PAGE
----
Kansas pension woes threaten thousands of public employees in Johnson County

retireThe Kansas Public Employees Retirement System is in a world of financial hurt.

These problems deserve plenty of attention far outside Topeka — especially in Johnson County.

While many people label KPERS as the “state’s” pension plan, it also provides retirement benefits for tens of thousands of school, city and county employees across Kansas. And Johnson County has plenty of those workers.

KPERS officials recently reduced the system’s expected annual investment returns, which hiked its total funding shortfall by $560 million. And the financially ailing state this year delayed making a nearly $100 million payment into the system.

While officials are telling people there’s nothing to worry about for now, the fiscal ills in the Sunflower State caused by Gov. Sam Brownback’s ruinous income tax cuts are making it more difficult to fully fund the system. That also could mean KPERS again will boost employees’ contributions rates, reducing their take-home pay.

UPDATED 4 p.m.: Johnson County Manager Hannes Zacharias made an excellent point Wednesday.

“We’re watching the KPERS funding discussions closely and are very concerned about it,” he said in a statement. “The majority of our county employees and retirees are counting on the KPERS system for retirement. Any further erosion of KPERS may negatively impact our ability to attract and retain talent.”

This week I contacted spokespeople in Johnson County government and the county’s two largest cities, Overland Park and Olathe. All have members in KPERS as well as the separate Kansas Police and Fire Retirement System that serves law enforcement employees.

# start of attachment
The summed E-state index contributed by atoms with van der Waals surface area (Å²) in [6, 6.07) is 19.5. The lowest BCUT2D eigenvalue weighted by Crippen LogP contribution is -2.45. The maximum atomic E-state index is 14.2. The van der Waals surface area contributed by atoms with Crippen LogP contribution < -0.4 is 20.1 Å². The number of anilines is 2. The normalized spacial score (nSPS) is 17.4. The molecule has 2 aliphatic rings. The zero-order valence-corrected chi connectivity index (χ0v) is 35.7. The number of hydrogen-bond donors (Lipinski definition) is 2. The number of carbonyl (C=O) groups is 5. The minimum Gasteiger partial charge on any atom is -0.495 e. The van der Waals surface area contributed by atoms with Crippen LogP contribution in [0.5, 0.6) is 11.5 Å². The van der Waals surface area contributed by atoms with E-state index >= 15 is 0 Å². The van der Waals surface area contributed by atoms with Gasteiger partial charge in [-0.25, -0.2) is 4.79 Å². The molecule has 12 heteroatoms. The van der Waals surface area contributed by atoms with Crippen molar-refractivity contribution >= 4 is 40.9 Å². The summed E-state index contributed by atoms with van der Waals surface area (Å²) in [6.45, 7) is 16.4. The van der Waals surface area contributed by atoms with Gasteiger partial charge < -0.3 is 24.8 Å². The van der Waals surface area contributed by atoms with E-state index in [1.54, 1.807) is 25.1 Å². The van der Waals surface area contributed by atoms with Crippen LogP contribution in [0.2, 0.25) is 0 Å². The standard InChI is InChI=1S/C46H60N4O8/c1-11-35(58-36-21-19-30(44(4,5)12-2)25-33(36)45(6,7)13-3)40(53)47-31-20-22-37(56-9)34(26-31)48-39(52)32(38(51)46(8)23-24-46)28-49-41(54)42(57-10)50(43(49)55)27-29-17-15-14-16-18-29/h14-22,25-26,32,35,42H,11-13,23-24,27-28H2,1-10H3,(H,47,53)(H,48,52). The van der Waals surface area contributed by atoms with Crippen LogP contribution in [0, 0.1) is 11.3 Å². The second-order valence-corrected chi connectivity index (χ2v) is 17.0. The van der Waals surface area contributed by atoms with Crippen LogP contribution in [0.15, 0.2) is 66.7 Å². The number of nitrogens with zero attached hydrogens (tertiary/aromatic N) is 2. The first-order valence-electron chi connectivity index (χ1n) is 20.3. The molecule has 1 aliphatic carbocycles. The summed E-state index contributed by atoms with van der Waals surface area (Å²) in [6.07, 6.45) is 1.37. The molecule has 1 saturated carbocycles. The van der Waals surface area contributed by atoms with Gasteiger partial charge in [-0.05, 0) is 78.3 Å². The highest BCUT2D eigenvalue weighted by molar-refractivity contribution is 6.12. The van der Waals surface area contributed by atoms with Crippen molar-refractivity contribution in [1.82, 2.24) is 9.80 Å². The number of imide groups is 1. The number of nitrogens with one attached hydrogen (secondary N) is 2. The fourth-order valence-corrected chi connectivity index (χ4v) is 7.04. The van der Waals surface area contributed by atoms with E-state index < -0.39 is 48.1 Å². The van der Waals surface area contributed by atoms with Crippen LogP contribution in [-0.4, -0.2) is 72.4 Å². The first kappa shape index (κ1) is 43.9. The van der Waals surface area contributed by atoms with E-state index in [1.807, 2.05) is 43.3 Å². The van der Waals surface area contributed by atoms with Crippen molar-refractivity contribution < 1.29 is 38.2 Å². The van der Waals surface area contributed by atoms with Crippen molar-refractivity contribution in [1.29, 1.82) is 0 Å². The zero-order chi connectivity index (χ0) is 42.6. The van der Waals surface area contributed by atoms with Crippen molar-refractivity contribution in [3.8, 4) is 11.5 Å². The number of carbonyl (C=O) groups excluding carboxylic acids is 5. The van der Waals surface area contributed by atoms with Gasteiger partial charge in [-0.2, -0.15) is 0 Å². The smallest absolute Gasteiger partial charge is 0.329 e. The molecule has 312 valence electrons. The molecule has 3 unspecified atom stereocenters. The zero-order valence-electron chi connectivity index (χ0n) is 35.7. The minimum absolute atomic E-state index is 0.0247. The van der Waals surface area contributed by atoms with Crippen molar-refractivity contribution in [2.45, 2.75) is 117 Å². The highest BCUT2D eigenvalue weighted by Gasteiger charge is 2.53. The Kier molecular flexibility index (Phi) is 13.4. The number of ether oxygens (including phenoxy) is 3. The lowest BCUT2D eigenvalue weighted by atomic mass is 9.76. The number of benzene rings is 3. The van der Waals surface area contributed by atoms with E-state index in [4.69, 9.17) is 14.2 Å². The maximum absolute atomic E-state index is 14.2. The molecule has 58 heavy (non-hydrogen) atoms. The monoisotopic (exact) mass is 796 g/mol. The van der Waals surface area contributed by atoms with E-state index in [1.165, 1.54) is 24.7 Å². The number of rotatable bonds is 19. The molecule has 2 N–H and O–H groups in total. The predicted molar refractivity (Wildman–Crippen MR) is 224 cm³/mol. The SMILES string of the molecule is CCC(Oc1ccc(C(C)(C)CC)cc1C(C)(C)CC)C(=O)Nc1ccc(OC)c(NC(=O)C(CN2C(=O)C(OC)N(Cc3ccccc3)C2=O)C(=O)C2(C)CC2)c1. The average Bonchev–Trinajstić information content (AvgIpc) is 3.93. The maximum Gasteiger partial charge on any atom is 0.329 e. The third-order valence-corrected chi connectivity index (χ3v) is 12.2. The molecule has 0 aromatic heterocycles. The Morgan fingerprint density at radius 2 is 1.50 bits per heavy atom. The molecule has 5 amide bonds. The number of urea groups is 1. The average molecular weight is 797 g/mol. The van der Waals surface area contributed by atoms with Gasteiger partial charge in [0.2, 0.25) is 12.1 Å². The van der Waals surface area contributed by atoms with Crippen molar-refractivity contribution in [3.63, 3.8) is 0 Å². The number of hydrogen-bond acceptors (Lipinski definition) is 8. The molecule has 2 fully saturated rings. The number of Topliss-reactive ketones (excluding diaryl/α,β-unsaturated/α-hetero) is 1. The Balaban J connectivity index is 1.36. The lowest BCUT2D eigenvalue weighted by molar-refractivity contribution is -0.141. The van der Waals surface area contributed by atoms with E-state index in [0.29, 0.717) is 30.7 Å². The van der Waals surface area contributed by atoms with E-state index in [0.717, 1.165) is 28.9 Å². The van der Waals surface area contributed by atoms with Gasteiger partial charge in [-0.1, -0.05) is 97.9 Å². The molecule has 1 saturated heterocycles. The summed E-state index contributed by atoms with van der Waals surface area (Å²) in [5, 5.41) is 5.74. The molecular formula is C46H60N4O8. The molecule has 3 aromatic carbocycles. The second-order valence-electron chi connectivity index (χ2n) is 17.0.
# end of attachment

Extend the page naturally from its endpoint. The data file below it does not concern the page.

— Johnson County  has 2,502 employees in the KPERS plan and 587 employees under the Kansas Police and Fire system.

— Overland Park has 483 workers in KPERS and 133 in the Kansas Police and Fire system.

— Olathe has about 580 KPERS members and 280 in the Kansas Police and Fire system.

Local taxpayers through their governments contribute money into KPERS, as do workers. For instance, Johnson County government paid more than $22.5 million into KPERS in the last year; employees put in about $11 million.

The woes of KPERS have caught the attention of local officials.

Overland Park’s 2017 state legislative program called on Kansas lawmakers to “fully fund its portion of the employer contributions.”

City officials also made an observation along the lines of the one made by Zacharias: “Any new policy changes could have a negative impact on local government employee recruitment and retention, particularly in the competitive Johnson County area.”

And the city said it “opposes the use of any more pension fund bonds to close the unfunded liability gap.”

That’s a reference to the state’s controversial issuance of $1 billion in bonds for KPERS in 2015. Promoters said it would make money for KPERS as long as returns were more than the 4.7 percent interest on the bonds. But that’s a long-term gamble.

Gambling, of course, is not a term that’s supposed to be connected to public employee pension systems. They are expected to be rock-solid retirement plans for thousands of Kansans — including Johnson Countians.